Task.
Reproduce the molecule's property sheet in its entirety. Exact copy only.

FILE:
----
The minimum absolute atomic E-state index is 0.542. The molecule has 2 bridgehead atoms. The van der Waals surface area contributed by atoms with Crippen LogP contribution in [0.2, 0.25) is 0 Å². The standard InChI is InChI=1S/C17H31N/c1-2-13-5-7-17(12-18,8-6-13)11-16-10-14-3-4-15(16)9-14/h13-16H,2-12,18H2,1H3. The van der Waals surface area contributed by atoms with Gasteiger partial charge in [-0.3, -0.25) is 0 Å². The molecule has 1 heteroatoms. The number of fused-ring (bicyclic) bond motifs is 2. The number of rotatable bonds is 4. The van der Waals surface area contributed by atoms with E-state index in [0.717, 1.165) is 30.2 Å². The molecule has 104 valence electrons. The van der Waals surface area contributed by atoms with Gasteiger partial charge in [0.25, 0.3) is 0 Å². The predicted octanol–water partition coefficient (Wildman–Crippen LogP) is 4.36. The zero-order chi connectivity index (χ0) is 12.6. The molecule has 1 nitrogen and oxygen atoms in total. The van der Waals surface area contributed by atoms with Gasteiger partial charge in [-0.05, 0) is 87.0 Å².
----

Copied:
The minimum absolute atomic E-state index is 0.542. The molecule has 2 bridgehead atoms. The van der Waals surface area contributed by atoms with Crippen LogP contribution in [0.2, 0.25) is 0 Å². The standard InChI is InChI=1S/C17H31N/c1-2-13-5-7-17(12-18,8-6-13)11-16-10-14-3-4-15(16)9-14/h13-16H,2-12,18H2,1H3. The van der Waals surface area contributed by atoms with Gasteiger partial charge in [-0.3, -0.25) is 0 Å². The molecule has 1 heteroatoms. The number of fused-ring (bicyclic) bond motifs is 2. The number of rotatable bonds is 4. The van der Waals surface area contributed by atoms with E-state index in [0.717, 1.165) is 30.2 Å². The molecule has 104 valence electrons. The van der Waals surface area contributed by atoms with Gasteiger partial charge in [0.25, 0.3) is 0 Å². The predicted octanol–water partition coefficient (Wildman–Crippen LogP) is 4.36. The zero-order chi connectivity index (χ0) is 12.6. The molecule has 1 nitrogen and oxygen atoms in total. The van der Waals surface area contributed by atoms with Gasteiger partial charge in [-0.05, 0) is 87.0 Å².